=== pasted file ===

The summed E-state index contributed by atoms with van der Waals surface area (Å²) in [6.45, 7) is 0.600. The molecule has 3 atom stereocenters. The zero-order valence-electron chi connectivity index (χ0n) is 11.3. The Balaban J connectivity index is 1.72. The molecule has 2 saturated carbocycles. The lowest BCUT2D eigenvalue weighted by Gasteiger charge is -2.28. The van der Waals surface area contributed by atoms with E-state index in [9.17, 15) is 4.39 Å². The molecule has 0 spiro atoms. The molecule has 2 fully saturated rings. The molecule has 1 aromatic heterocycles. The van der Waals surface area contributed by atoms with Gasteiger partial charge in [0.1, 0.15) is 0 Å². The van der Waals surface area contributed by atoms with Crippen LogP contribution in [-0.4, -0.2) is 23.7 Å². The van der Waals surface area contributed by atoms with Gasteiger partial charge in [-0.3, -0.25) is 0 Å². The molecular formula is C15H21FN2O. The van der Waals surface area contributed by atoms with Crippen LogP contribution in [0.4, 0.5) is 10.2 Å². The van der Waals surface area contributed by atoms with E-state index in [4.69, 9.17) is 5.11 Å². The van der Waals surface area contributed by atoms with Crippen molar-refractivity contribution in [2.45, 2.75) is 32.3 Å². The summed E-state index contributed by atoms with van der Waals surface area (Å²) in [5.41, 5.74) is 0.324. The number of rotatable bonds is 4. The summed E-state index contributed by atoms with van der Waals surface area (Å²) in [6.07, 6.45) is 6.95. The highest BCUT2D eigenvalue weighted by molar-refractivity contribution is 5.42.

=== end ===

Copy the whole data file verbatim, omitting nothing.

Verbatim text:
The summed E-state index contributed by atoms with van der Waals surface area (Å²) in [6.45, 7) is 0.600. The molecule has 3 atom stereocenters. The zero-order valence-electron chi connectivity index (χ0n) is 11.3. The Balaban J connectivity index is 1.72. The molecule has 2 saturated carbocycles. The lowest BCUT2D eigenvalue weighted by Gasteiger charge is -2.28. The van der Waals surface area contributed by atoms with E-state index in [9.17, 15) is 4.39 Å². The molecule has 0 spiro atoms. The molecule has 2 fully saturated rings. The molecule has 1 aromatic heterocycles. The van der Waals surface area contributed by atoms with Gasteiger partial charge in [0.1, 0.15) is 0 Å². The van der Waals surface area contributed by atoms with Crippen LogP contribution in [-0.4, -0.2) is 23.7 Å². The van der Waals surface area contributed by atoms with Gasteiger partial charge in [-0.3, -0.25) is 0 Å². The molecular formula is C15H21FN2O. The van der Waals surface area contributed by atoms with Crippen LogP contribution in [0.4, 0.5) is 10.2 Å². The van der Waals surface area contributed by atoms with E-state index in [4.69, 9.17) is 5.11 Å². The van der Waals surface area contributed by atoms with Crippen molar-refractivity contribution in [2.45, 2.75) is 32.3 Å². The summed E-state index contributed by atoms with van der Waals surface area (Å²) in [5.41, 5.74) is 0.324. The number of rotatable bonds is 4. The summed E-state index contributed by atoms with van der Waals surface area (Å²) in [6.07, 6.45) is 6.95. The highest BCUT2D eigenvalue weighted by molar-refractivity contribution is 5.42.